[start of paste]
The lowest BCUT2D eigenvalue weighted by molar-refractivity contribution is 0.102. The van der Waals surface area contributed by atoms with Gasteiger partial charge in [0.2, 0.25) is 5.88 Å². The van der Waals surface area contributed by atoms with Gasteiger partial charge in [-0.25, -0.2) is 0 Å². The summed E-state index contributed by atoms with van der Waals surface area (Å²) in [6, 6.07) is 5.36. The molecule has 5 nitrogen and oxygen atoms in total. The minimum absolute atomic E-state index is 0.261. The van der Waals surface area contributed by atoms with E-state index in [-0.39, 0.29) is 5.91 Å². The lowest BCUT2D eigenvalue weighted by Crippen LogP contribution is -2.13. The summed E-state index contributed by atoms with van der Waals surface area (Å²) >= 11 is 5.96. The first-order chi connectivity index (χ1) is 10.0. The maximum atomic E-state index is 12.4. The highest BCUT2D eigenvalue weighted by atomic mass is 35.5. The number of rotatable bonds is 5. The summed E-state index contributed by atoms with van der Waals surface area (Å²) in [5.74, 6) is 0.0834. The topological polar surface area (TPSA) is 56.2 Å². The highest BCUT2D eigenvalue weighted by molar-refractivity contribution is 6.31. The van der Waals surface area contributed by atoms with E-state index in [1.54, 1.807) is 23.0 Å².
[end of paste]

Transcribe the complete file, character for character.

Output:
The lowest BCUT2D eigenvalue weighted by molar-refractivity contribution is 0.102. The van der Waals surface area contributed by atoms with Gasteiger partial charge in [0.2, 0.25) is 5.88 Å². The van der Waals surface area contributed by atoms with Gasteiger partial charge in [-0.25, -0.2) is 0 Å². The summed E-state index contributed by atoms with van der Waals surface area (Å²) in [6, 6.07) is 5.36. The molecule has 5 nitrogen and oxygen atoms in total. The minimum absolute atomic E-state index is 0.261. The van der Waals surface area contributed by atoms with E-state index in [-0.39, 0.29) is 5.91 Å². The lowest BCUT2D eigenvalue weighted by Crippen LogP contribution is -2.13. The summed E-state index contributed by atoms with van der Waals surface area (Å²) >= 11 is 5.96. The first-order chi connectivity index (χ1) is 10.0. The maximum atomic E-state index is 12.4. The highest BCUT2D eigenvalue weighted by atomic mass is 35.5. The number of rotatable bonds is 5. The summed E-state index contributed by atoms with van der Waals surface area (Å²) in [5.74, 6) is 0.0834. The topological polar surface area (TPSA) is 56.2 Å². The highest BCUT2D eigenvalue weighted by molar-refractivity contribution is 6.31. The van der Waals surface area contributed by atoms with E-state index in [1.54, 1.807) is 23.0 Å².